Tag: "coalition for local internet choice"

Posted March 8, 2019 by lgonzalez

Are you still considering whether or not to attend this spring’s Broadband Communities 2019 Summit in Austin on April 8th, 9th, and 10th? We thought we’d share more information about Christopher’s panels so you can see what you will be missing if you decide to stay home.

Register online for the Summit.

Lessons Learned and Shared

Learning about what communities did that worked and what didn’t work is one of the most valuable aspects of the Summit. On April 10th, at 10 a.m., Christopher heads up a discussion with folks from four different communities across the U.S. to discuss what they learned in deploying their publicly owned fiber networks. Each of these communities faced adversity and found a way to change course to turn difficulty into positive outcome:

One of the challenges of evaluating capital-intensive local broadband projects is that they typically lose money in their early years. Come learn from four communities that have overcome significant challenges – and learned invaluable lessons along the way. 

Participating on the panel will be:

More From Christopher

Don’t forget about the special program offered the afternoon of the first day of the conference by the Coalition for Local Internet Choice (CLIC). There will be several conversations that focus on local authority. Christopher will participate on a panel hosted by Joanne Hovis from CTC Technology and Energy and CEO of CLIC. The topic, “The States and BDAC: What it Means for Local Internet Choice,” will address the tension between state and local authority, including recent advancements for local communities. They’ll also discuss the FCC’s Broadband Deployment Advisory Committee (BDAC) and its...

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Posted February 26, 2019 by lgonzalez

Winter has not been kind this year. In addition to interrupting our kids’ learning with numerous snow days, stranding the Minnesota office in our homes due to dangerously cold weather, and interrupting our typically prolific workflow with day after day of shoveling, minor ice related traffic accidents, and sick kids, there’s one other unforgivable offense that rests square on the shoulders of Mother Nature: the cancellation of the D.C. screening of Do Not Pass Go. An impending winter storm forced the cancellation of the event, which was scheduled for February 20th. The organizers are ready to try again, however, and the new event date is March 26th, 2019, 5 - 7 p.m. The venue will be the same — the offices of the National League of Cities/National Association of Counties at 660 North Capitol Street NW.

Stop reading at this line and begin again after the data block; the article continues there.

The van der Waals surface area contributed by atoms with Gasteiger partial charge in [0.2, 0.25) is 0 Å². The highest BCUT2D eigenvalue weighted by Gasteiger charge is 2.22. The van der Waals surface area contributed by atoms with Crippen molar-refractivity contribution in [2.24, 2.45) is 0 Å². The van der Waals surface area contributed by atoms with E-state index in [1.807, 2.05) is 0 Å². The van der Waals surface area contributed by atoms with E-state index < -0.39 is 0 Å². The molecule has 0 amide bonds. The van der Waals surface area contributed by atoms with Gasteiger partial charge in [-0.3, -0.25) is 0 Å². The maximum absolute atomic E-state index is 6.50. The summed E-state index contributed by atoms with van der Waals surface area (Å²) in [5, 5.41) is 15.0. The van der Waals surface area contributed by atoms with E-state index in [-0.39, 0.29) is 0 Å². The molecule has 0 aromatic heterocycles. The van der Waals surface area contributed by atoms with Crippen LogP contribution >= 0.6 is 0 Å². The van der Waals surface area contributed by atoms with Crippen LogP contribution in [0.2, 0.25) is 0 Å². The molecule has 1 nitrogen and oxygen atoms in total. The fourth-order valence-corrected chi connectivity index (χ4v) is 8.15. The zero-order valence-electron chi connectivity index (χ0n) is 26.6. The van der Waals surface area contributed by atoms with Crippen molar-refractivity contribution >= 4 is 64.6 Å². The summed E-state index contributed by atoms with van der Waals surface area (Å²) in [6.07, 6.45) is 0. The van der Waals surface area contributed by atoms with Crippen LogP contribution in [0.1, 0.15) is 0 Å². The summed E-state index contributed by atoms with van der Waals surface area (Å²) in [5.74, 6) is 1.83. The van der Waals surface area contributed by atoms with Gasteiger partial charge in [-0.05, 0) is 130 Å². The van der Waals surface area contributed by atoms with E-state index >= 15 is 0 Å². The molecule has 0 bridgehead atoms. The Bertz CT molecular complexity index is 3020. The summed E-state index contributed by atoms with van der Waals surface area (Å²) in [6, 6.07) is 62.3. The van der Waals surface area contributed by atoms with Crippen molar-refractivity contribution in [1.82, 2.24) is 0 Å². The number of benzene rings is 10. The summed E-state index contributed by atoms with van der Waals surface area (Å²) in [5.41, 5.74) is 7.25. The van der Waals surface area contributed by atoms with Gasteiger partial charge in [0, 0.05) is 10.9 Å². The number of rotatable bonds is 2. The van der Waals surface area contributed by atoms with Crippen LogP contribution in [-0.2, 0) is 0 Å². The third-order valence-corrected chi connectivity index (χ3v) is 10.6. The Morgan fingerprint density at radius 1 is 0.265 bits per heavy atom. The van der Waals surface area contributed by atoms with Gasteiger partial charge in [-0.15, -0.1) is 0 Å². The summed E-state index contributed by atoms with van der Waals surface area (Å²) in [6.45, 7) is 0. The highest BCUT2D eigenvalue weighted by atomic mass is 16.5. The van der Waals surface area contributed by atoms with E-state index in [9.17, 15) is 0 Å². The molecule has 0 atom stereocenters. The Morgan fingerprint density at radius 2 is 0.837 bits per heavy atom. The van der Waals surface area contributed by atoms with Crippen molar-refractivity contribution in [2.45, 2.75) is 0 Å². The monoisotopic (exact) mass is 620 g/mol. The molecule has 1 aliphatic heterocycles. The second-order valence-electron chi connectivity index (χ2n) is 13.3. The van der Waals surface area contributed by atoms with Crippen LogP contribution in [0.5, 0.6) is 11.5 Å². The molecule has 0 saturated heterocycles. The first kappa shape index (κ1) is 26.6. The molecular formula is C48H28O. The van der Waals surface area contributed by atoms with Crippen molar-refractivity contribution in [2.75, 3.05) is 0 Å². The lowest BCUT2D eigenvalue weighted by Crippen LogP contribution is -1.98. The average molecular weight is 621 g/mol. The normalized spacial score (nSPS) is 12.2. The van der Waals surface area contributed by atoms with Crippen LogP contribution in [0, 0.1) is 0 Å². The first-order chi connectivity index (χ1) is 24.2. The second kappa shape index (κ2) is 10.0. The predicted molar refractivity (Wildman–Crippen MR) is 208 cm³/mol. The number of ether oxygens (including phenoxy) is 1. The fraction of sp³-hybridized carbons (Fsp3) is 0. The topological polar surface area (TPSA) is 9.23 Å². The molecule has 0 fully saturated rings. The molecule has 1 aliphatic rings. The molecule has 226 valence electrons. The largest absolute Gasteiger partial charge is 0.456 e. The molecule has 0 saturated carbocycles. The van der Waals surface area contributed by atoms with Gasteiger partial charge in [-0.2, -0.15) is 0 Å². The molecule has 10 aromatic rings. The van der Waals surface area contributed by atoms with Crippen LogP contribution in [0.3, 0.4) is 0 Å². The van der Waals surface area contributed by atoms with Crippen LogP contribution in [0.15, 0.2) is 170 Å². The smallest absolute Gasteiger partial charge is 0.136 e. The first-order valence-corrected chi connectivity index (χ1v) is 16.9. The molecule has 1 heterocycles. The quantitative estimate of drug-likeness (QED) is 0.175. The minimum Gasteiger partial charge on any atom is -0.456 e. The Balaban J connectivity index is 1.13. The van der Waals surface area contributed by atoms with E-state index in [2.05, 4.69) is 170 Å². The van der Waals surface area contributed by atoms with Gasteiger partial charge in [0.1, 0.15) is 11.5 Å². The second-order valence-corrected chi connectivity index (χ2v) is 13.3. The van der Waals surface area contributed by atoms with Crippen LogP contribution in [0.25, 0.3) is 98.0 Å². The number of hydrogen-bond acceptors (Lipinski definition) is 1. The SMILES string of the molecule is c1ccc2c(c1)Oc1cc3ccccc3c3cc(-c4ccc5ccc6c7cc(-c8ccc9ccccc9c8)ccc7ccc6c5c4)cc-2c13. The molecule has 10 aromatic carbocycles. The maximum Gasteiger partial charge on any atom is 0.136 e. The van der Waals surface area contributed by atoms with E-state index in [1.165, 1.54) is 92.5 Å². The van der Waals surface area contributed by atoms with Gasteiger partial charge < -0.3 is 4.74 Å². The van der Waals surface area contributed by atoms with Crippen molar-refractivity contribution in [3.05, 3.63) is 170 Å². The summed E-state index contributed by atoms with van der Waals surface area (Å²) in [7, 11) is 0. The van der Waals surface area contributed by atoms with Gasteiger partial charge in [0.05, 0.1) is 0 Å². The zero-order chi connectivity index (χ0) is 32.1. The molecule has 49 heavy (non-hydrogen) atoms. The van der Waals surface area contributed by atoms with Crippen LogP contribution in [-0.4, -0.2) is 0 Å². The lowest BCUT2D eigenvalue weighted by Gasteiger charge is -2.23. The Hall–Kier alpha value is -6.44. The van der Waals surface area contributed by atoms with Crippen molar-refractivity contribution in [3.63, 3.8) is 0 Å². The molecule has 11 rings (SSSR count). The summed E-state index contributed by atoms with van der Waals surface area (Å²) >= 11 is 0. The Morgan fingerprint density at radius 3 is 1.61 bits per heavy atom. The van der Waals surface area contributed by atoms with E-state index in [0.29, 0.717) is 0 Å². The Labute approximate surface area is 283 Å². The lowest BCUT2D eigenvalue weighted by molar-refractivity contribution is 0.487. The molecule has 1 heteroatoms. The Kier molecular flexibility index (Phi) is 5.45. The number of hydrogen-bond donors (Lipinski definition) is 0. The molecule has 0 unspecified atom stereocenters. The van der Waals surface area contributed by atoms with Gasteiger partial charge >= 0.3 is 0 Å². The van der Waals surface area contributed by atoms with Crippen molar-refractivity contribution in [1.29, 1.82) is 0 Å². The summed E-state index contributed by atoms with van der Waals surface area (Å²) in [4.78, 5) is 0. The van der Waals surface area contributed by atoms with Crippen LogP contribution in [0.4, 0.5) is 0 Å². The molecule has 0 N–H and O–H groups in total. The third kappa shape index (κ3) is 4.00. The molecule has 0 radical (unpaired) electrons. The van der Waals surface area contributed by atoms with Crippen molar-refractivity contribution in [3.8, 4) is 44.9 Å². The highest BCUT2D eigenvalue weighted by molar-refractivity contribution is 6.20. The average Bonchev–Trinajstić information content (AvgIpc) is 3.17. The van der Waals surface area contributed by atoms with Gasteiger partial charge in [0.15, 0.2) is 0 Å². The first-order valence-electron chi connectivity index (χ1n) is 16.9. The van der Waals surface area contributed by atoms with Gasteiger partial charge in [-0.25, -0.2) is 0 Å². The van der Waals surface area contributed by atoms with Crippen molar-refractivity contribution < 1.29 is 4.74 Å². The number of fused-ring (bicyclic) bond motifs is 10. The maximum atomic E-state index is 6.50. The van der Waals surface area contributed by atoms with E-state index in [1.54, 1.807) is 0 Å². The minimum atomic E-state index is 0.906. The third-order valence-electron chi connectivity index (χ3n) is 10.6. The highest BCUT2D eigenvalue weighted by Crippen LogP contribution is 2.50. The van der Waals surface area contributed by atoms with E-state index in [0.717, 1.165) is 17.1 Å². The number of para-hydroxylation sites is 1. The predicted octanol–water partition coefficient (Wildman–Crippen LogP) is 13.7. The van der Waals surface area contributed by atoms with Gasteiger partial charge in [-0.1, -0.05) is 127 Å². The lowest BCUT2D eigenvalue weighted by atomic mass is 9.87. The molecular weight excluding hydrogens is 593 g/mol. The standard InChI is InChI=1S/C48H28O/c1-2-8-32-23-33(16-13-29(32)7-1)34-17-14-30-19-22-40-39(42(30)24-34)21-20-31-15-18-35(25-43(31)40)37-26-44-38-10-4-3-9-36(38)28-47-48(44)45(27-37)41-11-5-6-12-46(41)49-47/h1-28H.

Register for the free screening and the discussion.

The Coalition for Local Internet Choice (CLIC), Next Century Cities, the Institute for Local Self-Reliance (ILSR), and the National League of Cities (NLC), will lead the discussion about the film and the policies that influence the events of the film and the people living in Pinetops, North Carolina. 

Do Not Pass Go, a documentary by Cullen Hoback, tells the story of Pinetops, where the community finally obtained high-quality Internet access when their neighbor, Wilson, connected Pinetops to Greenlight. The Greenlight community fiber optic network later had to disconnect Pinetops, however, when the state chose to protect incumbents from competition. Hoback’s film tells the Pinetops story and examines how lack of competition has negatively impacted rural communities.

After the screening, the group will discuss regulatory and legislative barriers, and actions that local and federal government can adopt to help communities that consider municipal networks an option.

The panel will include:

  • Christopher Mitchell from ILSR
  • Terry Huval: Former Director, Lafayette Utilities System, Lafayette, LA
  • Suzanne Coker Craig...
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Posted February 8, 2019 by lgonzalez

April will be here before you know it, and with the spring comes the 2019 Broadband Communities Summit. This year’s event will be held in Austin, Texas, April 8th - 11th at the Renaissance Hotel. The theme is “Fiber: Putting Your Gigs To Work.”

Register online for the event and check out the agenda.

Special CLIC Program

As in prior years, the Coalition for Local Internet Choice (CLIC) will host a special program during the afternoon of the first day of the summit. “An Action Plan for Local Internet Choice in 2019 and Beyond” will focus on the policies, the politics, and the people that can lead to better connectivity for local communities.

CLIC will host three panel discussions that address federal developments, the FCC’s Broadband Deployment Advisory Committee (BDAC), and nonpartisan approaches to managing the politics of local broadband initiatives. Christopher will speak on this last panel that aims to address lessons learned and recommend strategies that have worked to bring better connectivity to local communities.